NASA: International Space Station Transition Plan
Recently, NASA announced that, the International Space Station (ISS) will cease operations in 2031.
- In 2031, the spacecraft will fall out of orbit and into the waters of South Pacific Ocean.
- NASA published the transition plan for the ISS. It explained how the operations of ISS will eventually be transitioned to commercial low-Earth orbit destinations.
- The ISS is entering its third and most productive decade as a ground-breaking scientific platform in microgravity.
The International Space Station (ISS) has been orbiting Earth at a speed of around 8 km/second, for more than two decades. International crew of astronauts and cosmonauts onboard have been conducting ground-breaking scientific investigations, that have opened doors for deep space exploration.
When was the spacecraft launched?
ISS was the brainchild of former US President Ronald Reagan. He proposed to build a permanently inhabited spacecraft in 1984, in association with a few other countries. First part of the space station, a control module, was launched into space in 1998, on board a Russian rocket. Following this, crew onboard the US’ Endeavour space shuttle attached the control module with another part called ‘Unity node’. Later, the space station was built in pieces until it was ready to carry a crew onboard. The first crew arrived to ISS on November 2, 2000. Since then, it has carried over 200 astronauts and cosmonauts from 19 different countries.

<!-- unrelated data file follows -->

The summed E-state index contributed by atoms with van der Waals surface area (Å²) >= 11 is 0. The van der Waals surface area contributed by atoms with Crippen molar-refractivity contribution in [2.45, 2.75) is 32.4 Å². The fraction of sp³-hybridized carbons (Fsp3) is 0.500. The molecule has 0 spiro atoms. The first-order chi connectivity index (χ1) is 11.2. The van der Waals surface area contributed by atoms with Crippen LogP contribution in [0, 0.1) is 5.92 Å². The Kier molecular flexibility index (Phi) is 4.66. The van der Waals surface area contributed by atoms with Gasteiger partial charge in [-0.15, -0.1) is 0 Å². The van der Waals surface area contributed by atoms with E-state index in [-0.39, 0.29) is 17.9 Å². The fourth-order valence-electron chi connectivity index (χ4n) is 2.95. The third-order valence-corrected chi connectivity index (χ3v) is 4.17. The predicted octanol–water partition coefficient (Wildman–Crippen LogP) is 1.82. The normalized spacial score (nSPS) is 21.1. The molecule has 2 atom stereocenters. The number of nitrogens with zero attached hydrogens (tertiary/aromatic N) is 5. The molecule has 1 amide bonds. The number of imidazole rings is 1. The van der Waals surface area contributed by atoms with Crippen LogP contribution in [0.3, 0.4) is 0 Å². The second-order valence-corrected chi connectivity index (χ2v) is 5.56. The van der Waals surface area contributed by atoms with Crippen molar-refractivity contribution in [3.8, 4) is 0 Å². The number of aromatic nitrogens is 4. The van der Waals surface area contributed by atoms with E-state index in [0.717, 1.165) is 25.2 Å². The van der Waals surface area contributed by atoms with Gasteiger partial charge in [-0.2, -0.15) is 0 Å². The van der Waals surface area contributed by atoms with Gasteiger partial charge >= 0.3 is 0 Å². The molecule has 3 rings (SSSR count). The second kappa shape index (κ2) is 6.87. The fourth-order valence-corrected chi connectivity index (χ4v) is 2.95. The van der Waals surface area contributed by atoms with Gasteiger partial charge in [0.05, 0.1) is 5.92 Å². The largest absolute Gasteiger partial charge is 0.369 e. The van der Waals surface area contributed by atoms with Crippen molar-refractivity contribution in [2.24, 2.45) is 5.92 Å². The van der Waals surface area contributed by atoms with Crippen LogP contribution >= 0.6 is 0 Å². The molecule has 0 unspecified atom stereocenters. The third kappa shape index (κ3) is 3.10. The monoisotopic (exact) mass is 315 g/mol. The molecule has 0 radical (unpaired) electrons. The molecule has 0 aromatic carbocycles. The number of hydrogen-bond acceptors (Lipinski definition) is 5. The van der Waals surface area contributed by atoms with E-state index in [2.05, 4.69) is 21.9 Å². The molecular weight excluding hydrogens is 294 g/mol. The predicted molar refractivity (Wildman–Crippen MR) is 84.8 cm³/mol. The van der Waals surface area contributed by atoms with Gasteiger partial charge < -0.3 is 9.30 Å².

Weight of the space station
As per NASA, space station weighs about a million pounds on earth. It is of same size as an American football field. The space craft can support a crew of six people, along with visitors. It comprises of laboratory modules from United States, Japan, Russia, and Europe.
The ISS was meant to be operated for about 15 years. But in 2014, NASA extended its tenure in Space by another 10 years.
Retirement of ISS
According to NASA, re-entry of ISS into Earth’s atmosphere will take place in January 2031. Mission control will first lower its altitude and it will start its descent into ‘South Pacific Oceanic Uninhabited Area (SPOUA)’, in an area called Point Nemo. Operators of ISS will perform ISS re-entry burn and provide the final push to lower ISS.
Replacement for ISS
ISS will be replaced by one or more commercially-owned and commercially-operated space platforms.
Landmark firsts by the spacecraft
- In 2018, Cold Atom Lab of NASA became the first facility to produce fifth state of matter in space, called a Bose-Einstein condensate.
- In 2016, a NASA astronaut sequenced DNA in space for the first time.
- Advanced water filtration and purification systems besides successful attempts at crop production onboard the ISS have offered useful lessons for people worldwide who lack access to these crucial resources.
Point Nemo is a sort of space cemetery, where decommissioned space debris are often brought to rest. It is located at a distance of 2,700 km from any land. The place has been named after a character in Jules Verne’s novel “Twenty Thousand Leagues Under the Sea.
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